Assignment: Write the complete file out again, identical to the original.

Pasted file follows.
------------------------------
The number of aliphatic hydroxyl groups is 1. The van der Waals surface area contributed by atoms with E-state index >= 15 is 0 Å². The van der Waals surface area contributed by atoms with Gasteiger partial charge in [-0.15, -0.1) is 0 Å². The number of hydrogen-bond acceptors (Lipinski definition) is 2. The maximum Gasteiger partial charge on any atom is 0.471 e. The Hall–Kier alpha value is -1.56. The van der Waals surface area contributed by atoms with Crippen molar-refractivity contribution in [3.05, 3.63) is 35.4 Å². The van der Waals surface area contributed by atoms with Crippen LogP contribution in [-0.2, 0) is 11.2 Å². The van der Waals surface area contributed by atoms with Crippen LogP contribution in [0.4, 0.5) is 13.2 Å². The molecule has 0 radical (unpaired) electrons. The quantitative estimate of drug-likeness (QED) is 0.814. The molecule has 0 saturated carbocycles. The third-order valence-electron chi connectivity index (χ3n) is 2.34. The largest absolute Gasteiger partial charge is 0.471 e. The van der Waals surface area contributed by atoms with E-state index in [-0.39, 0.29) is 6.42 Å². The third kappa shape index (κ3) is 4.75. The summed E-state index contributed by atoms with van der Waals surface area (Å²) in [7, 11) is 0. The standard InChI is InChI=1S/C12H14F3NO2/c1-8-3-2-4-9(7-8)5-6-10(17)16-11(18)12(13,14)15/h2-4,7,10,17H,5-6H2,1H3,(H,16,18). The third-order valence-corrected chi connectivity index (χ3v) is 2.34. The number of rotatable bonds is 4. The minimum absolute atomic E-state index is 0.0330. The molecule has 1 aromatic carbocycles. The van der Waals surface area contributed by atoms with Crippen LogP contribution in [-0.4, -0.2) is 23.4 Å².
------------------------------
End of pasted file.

The number of aliphatic hydroxyl groups is 1. The van der Waals surface area contributed by atoms with E-state index >= 15 is 0 Å². The van der Waals surface area contributed by atoms with Gasteiger partial charge in [-0.15, -0.1) is 0 Å². The number of hydrogen-bond acceptors (Lipinski definition) is 2. The maximum Gasteiger partial charge on any atom is 0.471 e. The Hall–Kier alpha value is -1.56. The van der Waals surface area contributed by atoms with Crippen molar-refractivity contribution in [3.05, 3.63) is 35.4 Å². The van der Waals surface area contributed by atoms with Crippen LogP contribution in [-0.2, 0) is 11.2 Å². The van der Waals surface area contributed by atoms with Crippen LogP contribution in [0.4, 0.5) is 13.2 Å². The molecule has 0 radical (unpaired) electrons. The quantitative estimate of drug-likeness (QED) is 0.814. The molecule has 0 saturated carbocycles. The third-order valence-electron chi connectivity index (χ3n) is 2.34. The largest absolute Gasteiger partial charge is 0.471 e. The van der Waals surface area contributed by atoms with E-state index in [-0.39, 0.29) is 6.42 Å². The third kappa shape index (κ3) is 4.75. The summed E-state index contributed by atoms with van der Waals surface area (Å²) in [7, 11) is 0. The standard InChI is InChI=1S/C12H14F3NO2/c1-8-3-2-4-9(7-8)5-6-10(17)16-11(18)12(13,14)15/h2-4,7,10,17H,5-6H2,1H3,(H,16,18). The third-order valence-corrected chi connectivity index (χ3v) is 2.34. The number of rotatable bonds is 4. The minimum absolute atomic E-state index is 0.0330. The molecule has 1 aromatic carbocycles. The van der Waals surface area contributed by atoms with Crippen LogP contribution in [-0.4, -0.2) is 23.4 Å².